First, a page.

From Scratch: Herbal Seasonings
Betz Golon, Herbalist and UMaine Master Food Preserver
Location: University of Maine Cooperative Extension Cumberland County 75 Clearwater Dr, Suite 104, Falmouth, ME
Date: Saturday, April 18, 2015
Time: 10am – 1pm
Fee: $40

Betz Golon is the herbalist at Common Folk Farm, where she creates herbal blends and seasonings. Betz has served as the herbalist for Shaker Village in New Gloucester for over twenty years. Betz will show how to “salt” herbs, create herb pastes, dehydrate vegetable/herb blends and produce beverages all from the home garden. Everyone will participate in demonstrations and leave with recipes and samples.

For more information: http://umaine.edu/cumberland/programs/from-scratch-your-maine-kitchen/

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Dig Your Garden Series

CB7UeUuXIAA7SBSFrom the UNH Cooperative Extension:

Discover the ground rules of gardening in a workshop series, sponsored by UNH Cooperative Extension, Rockingham County Master Gardeners, the Massabesic Audubon Center, and NOFA.

Location: Wednesday nights at the Massabesic Audubon Center, 26 Audubon Way, Auburn, NH

The workshops are designed for both new and experienced gardeners.
• April 8, Growing Veggies and Herbs, 7 to 9 pm
• April 15, Growing Tomatoes, 7 to 9 pm
• April 22, Season Extension, 7 to 9 pm

Contact Ron Christie at ron.christie@unh.edu or (603) 679-5616 to register or for more information.

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Permaculture Town: Franklin NH, April 19

Permaculture Town: Franklin NH
Greater Seacoast Permaculture Group
Location: The Urban Forestry Center, 45 Elwyn Rd, Portsmouth, NH
Date: Sunday, April 19, 2015
Time: 5 – 7pm

A New Hampshire Permaculture Town? Todd Workman is leading an effort to revitalize Franklin NH using permaculture. His plans call for: hydroelectric generators to harness power from the river, collecting storm water for reuse, a local winery, and green spaces including an “edible forest” planted with hazelnut trees, blueberry bushes, and grape vines, alternative transportation, becoming a Transition Town, and much more. Todd is looking to bring ecologically balanced development and to put together a real local economy.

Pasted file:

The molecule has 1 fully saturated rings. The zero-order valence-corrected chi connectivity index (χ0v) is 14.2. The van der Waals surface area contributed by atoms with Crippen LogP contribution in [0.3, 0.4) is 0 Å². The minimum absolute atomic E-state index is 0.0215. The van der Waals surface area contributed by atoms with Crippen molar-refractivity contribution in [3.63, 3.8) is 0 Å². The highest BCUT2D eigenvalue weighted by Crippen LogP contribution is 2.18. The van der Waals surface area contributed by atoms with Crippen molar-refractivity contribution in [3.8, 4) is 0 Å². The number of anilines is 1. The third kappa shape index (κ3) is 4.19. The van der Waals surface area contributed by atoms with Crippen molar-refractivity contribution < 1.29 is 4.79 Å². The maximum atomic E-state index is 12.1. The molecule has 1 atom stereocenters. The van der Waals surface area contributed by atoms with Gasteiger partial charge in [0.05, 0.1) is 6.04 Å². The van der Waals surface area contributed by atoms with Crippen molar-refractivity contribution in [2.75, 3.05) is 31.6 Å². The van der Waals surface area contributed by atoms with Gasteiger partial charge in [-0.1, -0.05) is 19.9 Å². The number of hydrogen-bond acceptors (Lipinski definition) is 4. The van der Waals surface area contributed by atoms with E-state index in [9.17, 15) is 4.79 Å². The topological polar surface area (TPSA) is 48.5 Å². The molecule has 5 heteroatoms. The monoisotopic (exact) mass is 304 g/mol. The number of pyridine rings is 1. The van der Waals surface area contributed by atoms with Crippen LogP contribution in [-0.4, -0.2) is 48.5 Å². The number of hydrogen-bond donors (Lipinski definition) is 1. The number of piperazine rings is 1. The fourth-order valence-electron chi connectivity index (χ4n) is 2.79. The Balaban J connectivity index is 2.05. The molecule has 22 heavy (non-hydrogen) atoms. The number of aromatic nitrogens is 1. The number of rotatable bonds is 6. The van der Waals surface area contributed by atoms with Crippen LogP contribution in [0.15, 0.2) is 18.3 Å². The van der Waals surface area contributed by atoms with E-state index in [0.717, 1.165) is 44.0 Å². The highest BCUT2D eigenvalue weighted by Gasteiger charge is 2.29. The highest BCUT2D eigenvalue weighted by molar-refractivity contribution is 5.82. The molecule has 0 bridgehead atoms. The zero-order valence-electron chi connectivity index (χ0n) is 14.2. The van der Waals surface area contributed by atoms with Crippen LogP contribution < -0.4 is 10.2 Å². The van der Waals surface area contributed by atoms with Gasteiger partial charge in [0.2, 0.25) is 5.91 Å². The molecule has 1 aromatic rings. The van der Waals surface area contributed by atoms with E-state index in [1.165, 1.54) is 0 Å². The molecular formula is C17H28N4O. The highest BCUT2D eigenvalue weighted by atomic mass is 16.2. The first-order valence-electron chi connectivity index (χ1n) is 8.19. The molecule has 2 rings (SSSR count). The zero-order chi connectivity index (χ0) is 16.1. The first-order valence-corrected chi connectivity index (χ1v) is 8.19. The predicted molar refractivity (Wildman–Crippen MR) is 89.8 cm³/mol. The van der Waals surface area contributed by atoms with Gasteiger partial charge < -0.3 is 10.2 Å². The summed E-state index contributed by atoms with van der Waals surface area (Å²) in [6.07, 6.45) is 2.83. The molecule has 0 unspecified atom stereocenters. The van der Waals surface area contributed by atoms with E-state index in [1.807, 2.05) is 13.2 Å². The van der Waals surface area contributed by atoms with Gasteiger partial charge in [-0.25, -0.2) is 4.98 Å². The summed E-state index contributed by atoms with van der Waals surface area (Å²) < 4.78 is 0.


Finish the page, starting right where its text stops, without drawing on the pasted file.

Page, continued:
He has had successes and hurdles so far, and is in the midst of the work. He’s coming to Portsmouth to tell us about it and see if we might do some work together. Come learn more! We will hear from Todd, share in a potluck dinner, and have a discussion. This is free and open to all, though we will be accepting donations gratefully!

Co-sponsored by the Greater Seacoast and Northshore Permaculture Groups.

For more information: http://www.meetup.com/GreaterSeacoastPermaculture/events/220804142/

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Grow Your Own Organic Garden, April 14

PhotoELF Edits: 2008:12:18 --- JPG Compressed 90 % YUV444 EXIF --- resizeAre you concerned about the rising cost of food? Unsure what the term “certified organic” means? Interested in learning how to grow your own vegetables in a sustainable manner? Find out more at MOFGA’s Grow Your Own Organic Garden on Tuesday, April 14th:

Grow Your Own Organic Garden
Maine Organic Farmers and Gardeners Association (MOFGA)
Location: Kittery Adult Education, Traip Academy, Kittery, ME
Date: Tuesday, April 14, 2015
Time: 6–9 pm, 1 session
Fee: $10, plus $5 material fee paid to MOFGA at time of registration

Join us for an evening-long workshop on how to grow your own garden. We’ll talk about the basics of soil science, how to enrich your soil to produce healthy, high-yielding plants. The course will also cover the basics of making and using compost, the principles of crop rotation and how to incorporate green manures and manage nutrients in the garden. Other topics will include how to tell the difference between cultivated plants and weeds, basic weed control strategies and common insect pests and methods of natural insect control. The instructor will be an experienced farmer or gardener from your region.

Participants will acquire an understanding of:
– the basics of soil science, and how to enrich soil to produce healthy, high yielding plants;
composting methods;
– the principles of crop rotation, and how to incorporate green manures and manage nutrients in the garden;
– the difference between cultivated plants and weeds, and basic weed control strategies; and
common insect pests and methods of natural insect control.

Each year MOFGA sponsors this statewide educational event at over 30 different locations in Maine. Presenters are seasoned MOFGA farmers and gardeners. The workshops are open to the public and to people of all gardening skill and experience levels, and are designed to provide folks with essential skills and knowledge needed to make a transition from conventional to organic gardening. The workshop is offered in partnership with Maine’s Adult & Community Education program and community sponsors.